The Caribbean always conjures images of turquoise waters, immaculate white sand beaches, palm trees gently swaying to soothing ocean breezes, and maybe a pina colada…or two. Likewise, Panama always brings to mind enormous tankers or cruise liners crossing the world’s most famous canal against the backdrop of the financial center skyline. But what happens when we hear the words Panama Caribbean following each other in the same sentence as if they were pointing to a common place? The first move would be to reach for your smartphone and quickly google it with a smirk on your face. Am I missing something here? In fact, you are, dear traveler. As a matter of fact, Panama is home to two gorgeous archipelagos located in the Caribbean sea that can be very well categorized as the Caribbean’s last and best kept secret.
Located near the Costa Rican border, the Bocas del Toro archipelago is a snorkeling and diving haven featuring coral reefs, large extensions of mangroves, white sandy beaches, and crystal-clear waters. The sleepy Bocas del Toro archipelago is also noted for its Georgian architecture, sea turtle nesting sites, reggae and calypso music, and excellent seafood. To reach Bocas, simply jump on one of the daily flights available from Panama City or take an overland transfer across the isthmus after visiting the cloud forest town of Boquete. You won’t find large hotels here but rather family-run B&Bs on main Colon Island and cozy aqua lodges built on stilts over the water plus some luxurious villas in Bastimentos and other nearby islands.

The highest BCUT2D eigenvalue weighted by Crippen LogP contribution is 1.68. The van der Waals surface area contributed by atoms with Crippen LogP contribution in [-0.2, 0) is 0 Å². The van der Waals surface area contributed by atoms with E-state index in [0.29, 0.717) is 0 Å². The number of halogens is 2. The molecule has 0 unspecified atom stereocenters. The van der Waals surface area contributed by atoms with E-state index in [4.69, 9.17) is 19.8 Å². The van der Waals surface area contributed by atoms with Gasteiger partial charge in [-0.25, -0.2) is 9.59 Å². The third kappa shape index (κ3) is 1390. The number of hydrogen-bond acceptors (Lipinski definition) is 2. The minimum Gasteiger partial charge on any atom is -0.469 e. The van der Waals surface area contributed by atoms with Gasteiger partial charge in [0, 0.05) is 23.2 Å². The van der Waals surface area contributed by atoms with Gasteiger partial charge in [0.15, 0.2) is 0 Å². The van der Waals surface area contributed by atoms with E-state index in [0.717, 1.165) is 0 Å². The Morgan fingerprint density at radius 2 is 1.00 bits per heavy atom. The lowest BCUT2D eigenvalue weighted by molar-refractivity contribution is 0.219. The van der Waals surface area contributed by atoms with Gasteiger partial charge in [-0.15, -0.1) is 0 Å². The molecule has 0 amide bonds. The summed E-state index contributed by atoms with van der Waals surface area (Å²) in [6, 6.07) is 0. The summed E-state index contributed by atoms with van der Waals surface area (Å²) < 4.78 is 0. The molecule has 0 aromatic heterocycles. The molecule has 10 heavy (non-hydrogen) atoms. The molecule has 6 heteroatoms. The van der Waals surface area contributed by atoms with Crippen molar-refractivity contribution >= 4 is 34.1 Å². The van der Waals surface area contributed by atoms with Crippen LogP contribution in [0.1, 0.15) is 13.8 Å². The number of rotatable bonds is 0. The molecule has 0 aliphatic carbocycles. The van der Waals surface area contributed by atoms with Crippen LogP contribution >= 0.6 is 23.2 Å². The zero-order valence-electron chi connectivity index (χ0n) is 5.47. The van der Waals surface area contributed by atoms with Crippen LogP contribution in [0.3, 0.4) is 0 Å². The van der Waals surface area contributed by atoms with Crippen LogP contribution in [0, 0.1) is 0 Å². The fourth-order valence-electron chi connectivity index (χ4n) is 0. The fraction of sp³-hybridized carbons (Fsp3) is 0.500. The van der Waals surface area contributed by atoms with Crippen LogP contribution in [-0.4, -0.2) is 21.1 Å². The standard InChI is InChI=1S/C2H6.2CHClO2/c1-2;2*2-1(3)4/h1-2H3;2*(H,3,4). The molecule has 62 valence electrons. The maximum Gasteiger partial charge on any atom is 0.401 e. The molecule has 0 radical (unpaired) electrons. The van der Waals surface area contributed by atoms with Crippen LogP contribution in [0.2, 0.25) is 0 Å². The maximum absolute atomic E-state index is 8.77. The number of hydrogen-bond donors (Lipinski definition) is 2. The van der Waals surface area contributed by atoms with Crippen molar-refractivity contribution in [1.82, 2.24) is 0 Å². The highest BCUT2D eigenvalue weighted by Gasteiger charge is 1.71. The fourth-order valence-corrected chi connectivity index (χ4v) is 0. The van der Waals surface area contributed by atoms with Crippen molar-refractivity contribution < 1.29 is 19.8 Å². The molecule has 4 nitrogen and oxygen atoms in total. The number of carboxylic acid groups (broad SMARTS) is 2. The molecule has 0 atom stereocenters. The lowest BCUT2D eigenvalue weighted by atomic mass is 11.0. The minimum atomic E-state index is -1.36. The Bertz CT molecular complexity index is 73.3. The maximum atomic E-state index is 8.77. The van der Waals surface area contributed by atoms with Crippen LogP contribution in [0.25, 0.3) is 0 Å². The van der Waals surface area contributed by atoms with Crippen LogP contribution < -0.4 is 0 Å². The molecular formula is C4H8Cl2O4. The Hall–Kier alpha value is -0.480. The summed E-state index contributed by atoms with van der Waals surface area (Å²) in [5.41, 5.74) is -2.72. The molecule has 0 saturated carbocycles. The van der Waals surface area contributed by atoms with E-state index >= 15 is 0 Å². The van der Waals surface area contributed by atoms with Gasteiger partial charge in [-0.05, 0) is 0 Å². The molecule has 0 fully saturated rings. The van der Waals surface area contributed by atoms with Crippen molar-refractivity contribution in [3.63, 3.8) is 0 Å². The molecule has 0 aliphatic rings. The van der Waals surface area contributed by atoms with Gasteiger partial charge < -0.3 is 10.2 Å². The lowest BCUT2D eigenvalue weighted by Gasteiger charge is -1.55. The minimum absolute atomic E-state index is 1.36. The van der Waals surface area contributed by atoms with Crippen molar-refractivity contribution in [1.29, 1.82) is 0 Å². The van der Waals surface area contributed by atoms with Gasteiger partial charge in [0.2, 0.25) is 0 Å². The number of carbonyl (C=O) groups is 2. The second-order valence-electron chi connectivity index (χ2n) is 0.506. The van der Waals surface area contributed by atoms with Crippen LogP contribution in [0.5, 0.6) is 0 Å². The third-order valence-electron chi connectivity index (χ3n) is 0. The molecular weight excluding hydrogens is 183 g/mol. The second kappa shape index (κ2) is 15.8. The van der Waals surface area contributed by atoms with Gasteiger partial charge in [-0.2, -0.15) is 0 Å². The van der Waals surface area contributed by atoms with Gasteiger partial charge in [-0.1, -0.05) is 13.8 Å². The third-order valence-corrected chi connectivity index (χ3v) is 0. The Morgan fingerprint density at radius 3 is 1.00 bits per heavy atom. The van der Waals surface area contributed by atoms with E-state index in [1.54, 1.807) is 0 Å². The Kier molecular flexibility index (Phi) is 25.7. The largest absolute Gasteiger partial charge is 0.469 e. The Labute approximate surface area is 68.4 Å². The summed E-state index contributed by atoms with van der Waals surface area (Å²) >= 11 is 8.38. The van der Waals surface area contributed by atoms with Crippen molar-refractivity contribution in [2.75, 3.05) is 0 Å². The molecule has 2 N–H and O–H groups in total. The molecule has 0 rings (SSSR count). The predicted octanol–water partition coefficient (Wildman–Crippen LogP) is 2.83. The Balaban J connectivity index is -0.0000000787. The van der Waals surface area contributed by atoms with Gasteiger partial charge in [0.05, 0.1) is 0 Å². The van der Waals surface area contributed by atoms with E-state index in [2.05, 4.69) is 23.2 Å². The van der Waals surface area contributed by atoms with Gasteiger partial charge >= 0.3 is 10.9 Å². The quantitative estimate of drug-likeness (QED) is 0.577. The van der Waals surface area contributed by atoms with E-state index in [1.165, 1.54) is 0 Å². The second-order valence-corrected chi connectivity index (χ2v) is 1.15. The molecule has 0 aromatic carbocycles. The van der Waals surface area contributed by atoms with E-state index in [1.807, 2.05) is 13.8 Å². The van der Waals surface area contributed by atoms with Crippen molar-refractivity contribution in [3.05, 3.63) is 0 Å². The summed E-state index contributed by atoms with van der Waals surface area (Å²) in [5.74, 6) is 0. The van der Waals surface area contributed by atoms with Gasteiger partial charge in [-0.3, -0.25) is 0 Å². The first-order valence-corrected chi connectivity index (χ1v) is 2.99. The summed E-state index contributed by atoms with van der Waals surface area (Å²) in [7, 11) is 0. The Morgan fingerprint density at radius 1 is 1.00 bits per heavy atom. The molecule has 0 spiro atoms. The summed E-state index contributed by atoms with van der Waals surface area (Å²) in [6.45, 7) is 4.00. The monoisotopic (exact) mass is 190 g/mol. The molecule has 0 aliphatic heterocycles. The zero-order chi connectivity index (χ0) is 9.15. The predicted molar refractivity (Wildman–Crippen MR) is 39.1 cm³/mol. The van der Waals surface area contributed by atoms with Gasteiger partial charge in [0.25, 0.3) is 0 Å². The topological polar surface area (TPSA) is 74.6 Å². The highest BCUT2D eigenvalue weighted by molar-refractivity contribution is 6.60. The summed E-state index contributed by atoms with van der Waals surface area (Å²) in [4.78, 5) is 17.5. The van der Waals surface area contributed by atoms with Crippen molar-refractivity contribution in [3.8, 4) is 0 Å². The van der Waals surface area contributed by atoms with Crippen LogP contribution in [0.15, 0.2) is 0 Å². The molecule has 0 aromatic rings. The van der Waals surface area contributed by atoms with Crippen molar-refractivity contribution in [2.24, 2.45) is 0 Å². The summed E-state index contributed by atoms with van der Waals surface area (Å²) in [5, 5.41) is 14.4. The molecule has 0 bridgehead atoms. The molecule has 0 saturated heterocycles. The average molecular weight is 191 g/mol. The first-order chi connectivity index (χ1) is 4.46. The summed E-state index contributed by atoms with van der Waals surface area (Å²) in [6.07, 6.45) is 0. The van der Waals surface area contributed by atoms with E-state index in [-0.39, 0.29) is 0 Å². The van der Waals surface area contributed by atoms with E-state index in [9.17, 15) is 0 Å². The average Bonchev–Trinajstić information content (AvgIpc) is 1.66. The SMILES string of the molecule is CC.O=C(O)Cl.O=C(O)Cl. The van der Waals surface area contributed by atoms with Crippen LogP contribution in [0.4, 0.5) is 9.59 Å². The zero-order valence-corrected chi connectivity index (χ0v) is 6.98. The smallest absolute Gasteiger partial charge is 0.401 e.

While Colon Island may appeal more to backpackers with its cheap motels, rental studios, numerous bars and restaurants and funky nightlife, the outer islands are ideal for a honeymoon or romantic hideaway. Either way, tours to the gorgeous Zapatillas Keys, Playa Estrella (a beautiful beach colonized by hundreds of starfish), Red Frog Beach, or Dolphins Bay will unveil the beauty of this still relatively unknown piece of paradise. Other activities worth trying are the excursion to the Bat Cave, the thrilling canopy tour in Bastimentos Island, and the chocolate tours in the Ngobe-Bugle indigenous communities.